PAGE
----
Wednesday, 1 June 2016

Book Review: War of the Roses - Stormbird By Conn Iggulden



In 1437, the sickly ,gentle and pacifist  Henry VI, who is nicknamed  the Lamb, comes of age and accedes to the English throne. His poor health and frailty of mind render him almost ineffectual in his own right. Henry  is heavily dependent on, William de la Pole, Duke of Suffolk and other trusted advisors, to continue to maintain his kingdom and his kingship.  
 
Chief amongst these is Spymaster Derry Brewer, a scrapper of ill repute, whose double dealing in the fighting dens in back streets, brought him to notice and luck and hard graft have allowed an ascension to the king's right hand. He has no respect for any authority, but he holds the most disdain for the  Plantagenet Richard, Duke of York.
 
The York Duke stands bemused and disgusted at Henry's Peacekeeping efforts and  believes England must be led by a strong king if she is to survive the constant bitter attacks from France. Henry's  Father's famous victory on the fields of Agincourt can only carry so far in keeping the French in line. With England's territories in France under threat, and rumours of civilian unrest  at home, the  fears and worries  grow that Henry and his most dubious of  advisers will see the country slide into ruin.
 
Brewer has been instrumental striking a secret deal struck for Henry to marry a young French noblewoman, Margaret of Anjou,  and with those fears becoming a hard reality, York seems to be justified (at least within his own mind)

I had originally wanted to read this because the period of the Elizabeth of York and the ultimate end of Richard III has intrigued me and so this examination of the era just prior was the next logical step as I am a little bit jaded by the later Tudors.

It was not what I expected being much more focused on the civil unrest in France and England after Richard signed a treaty to return swathes of France back to the French, so when English Nobles who had worked the land gifted to them by the GREAT Henry V and are now pretty peeved to have to give it back. Richard is sickly and conciliatory and So everyone bar Derry, his teenage queen and some loyal knights are against him.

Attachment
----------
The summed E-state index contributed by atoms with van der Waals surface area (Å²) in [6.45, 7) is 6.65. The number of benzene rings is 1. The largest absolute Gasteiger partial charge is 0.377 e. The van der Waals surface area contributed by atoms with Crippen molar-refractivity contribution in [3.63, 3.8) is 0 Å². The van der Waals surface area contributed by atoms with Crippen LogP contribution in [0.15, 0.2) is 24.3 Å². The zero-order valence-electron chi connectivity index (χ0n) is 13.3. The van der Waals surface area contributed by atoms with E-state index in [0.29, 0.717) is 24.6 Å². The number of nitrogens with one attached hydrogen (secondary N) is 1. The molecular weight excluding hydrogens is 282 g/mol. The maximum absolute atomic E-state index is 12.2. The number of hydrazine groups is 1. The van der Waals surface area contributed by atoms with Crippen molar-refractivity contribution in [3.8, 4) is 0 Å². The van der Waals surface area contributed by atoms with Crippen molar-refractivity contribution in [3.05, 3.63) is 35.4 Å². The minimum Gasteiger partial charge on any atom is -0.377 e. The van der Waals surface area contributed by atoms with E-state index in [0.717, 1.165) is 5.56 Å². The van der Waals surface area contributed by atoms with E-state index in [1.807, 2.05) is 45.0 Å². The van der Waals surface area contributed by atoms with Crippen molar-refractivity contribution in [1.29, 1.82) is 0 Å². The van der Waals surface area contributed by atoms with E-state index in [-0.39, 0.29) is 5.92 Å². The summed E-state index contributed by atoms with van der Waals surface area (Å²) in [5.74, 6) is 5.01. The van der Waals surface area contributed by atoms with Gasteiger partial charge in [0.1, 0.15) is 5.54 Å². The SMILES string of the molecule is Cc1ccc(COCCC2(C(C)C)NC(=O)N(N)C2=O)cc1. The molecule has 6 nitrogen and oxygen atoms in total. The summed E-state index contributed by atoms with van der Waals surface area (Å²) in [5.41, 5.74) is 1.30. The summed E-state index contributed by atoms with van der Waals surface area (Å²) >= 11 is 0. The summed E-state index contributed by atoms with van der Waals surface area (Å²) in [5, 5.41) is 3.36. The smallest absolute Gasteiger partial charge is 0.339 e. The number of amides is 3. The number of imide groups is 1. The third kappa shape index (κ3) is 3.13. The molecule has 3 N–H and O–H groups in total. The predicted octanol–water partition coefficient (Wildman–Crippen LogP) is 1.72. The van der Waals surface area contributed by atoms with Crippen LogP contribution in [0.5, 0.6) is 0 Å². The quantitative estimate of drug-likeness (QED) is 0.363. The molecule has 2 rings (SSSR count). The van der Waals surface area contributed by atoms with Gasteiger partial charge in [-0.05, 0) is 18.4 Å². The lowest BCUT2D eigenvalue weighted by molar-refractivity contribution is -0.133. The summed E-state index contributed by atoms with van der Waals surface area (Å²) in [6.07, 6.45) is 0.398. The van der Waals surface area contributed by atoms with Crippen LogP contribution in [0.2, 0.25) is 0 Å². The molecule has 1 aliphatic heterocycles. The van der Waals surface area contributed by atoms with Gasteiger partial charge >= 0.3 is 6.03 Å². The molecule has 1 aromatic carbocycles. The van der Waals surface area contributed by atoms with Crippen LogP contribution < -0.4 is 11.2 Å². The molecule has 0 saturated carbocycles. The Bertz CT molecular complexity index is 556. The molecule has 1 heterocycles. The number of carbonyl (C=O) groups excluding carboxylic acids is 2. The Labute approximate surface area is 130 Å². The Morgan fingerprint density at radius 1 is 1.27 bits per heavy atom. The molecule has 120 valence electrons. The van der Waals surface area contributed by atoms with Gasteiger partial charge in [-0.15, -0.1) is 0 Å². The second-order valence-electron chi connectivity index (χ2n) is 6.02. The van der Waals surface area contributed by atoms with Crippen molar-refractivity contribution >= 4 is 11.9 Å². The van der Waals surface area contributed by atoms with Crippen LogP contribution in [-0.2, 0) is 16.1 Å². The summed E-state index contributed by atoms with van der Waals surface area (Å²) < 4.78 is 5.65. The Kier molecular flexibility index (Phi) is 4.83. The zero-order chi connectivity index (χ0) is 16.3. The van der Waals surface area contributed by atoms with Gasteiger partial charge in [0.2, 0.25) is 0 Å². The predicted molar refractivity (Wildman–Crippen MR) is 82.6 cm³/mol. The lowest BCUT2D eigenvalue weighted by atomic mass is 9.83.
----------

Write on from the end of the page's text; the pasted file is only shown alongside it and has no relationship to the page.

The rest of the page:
The book culminates in the rebellion of 1450 led by Kentish Man Jack Cade, a force of the disenfranchised masses on London  and many were killed when they stormed the Tower of London. To prevent further bloodshed, the Young Queen offers pardons to the ringleaders, but these were not honoured and Cade was chased down to his Kent Home where he is mortally injured and brought back to London to be Hung Drawn and Quartered and his head displayed at the tower to act as a deterrent for further unrest .

The King’s medical collapse allowed Richard of York to take up the role of protector, King in all but name.

This was a good book for people with a passing knowledge of the time, but some might think Derry was a real man, he was not. Sometimes the dialogue veered a little too much into modern parlance  which grated occasionally, but once you accepted this as a flaw, the story clipped along and the characters were all sympathetic, even evil old Richard of York.

I definitely will read on as the series approaches my favourite beleaguered monarch ever, Richard III
 
 
 
 
       

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